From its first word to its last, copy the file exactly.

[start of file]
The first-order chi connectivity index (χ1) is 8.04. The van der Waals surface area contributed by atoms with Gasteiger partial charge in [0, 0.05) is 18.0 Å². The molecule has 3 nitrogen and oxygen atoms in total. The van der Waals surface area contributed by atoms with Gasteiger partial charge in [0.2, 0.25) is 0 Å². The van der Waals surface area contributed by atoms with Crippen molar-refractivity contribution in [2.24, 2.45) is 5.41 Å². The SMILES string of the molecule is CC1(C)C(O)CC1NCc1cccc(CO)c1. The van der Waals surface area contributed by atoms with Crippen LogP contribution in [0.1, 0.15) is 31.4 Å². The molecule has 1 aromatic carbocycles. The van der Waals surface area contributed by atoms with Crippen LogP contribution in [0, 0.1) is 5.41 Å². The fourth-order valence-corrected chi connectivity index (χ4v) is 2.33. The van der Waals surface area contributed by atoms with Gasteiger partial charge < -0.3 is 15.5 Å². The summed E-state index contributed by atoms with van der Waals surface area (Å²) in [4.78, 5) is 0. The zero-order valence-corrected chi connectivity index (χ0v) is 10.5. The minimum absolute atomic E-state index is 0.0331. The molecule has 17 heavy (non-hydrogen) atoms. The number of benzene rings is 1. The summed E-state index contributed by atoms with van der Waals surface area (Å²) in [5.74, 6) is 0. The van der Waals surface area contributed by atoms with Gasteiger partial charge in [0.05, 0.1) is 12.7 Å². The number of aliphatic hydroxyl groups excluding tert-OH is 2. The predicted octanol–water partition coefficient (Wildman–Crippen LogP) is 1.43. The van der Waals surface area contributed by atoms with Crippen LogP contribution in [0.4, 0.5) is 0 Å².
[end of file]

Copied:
The first-order chi connectivity index (χ1) is 8.04. The van der Waals surface area contributed by atoms with Gasteiger partial charge in [0, 0.05) is 18.0 Å². The molecule has 3 nitrogen and oxygen atoms in total. The van der Waals surface area contributed by atoms with Gasteiger partial charge in [0.2, 0.25) is 0 Å². The van der Waals surface area contributed by atoms with Crippen molar-refractivity contribution in [2.24, 2.45) is 5.41 Å². The SMILES string of the molecule is CC1(C)C(O)CC1NCc1cccc(CO)c1. The van der Waals surface area contributed by atoms with Crippen LogP contribution in [0.1, 0.15) is 31.4 Å². The molecule has 1 aromatic carbocycles. The van der Waals surface area contributed by atoms with Crippen LogP contribution in [0, 0.1) is 5.41 Å². The fourth-order valence-corrected chi connectivity index (χ4v) is 2.33. The van der Waals surface area contributed by atoms with Gasteiger partial charge < -0.3 is 15.5 Å². The summed E-state index contributed by atoms with van der Waals surface area (Å²) in [4.78, 5) is 0. The zero-order valence-corrected chi connectivity index (χ0v) is 10.5. The minimum absolute atomic E-state index is 0.0331. The molecule has 17 heavy (non-hydrogen) atoms. The number of benzene rings is 1. The summed E-state index contributed by atoms with van der Waals surface area (Å²) in [5.74, 6) is 0. The van der Waals surface area contributed by atoms with Gasteiger partial charge in [0.05, 0.1) is 12.7 Å². The number of aliphatic hydroxyl groups excluding tert-OH is 2. The predicted octanol–water partition coefficient (Wildman–Crippen LogP) is 1.43. The van der Waals surface area contributed by atoms with Crippen LogP contribution in [0.4, 0.5) is 0 Å².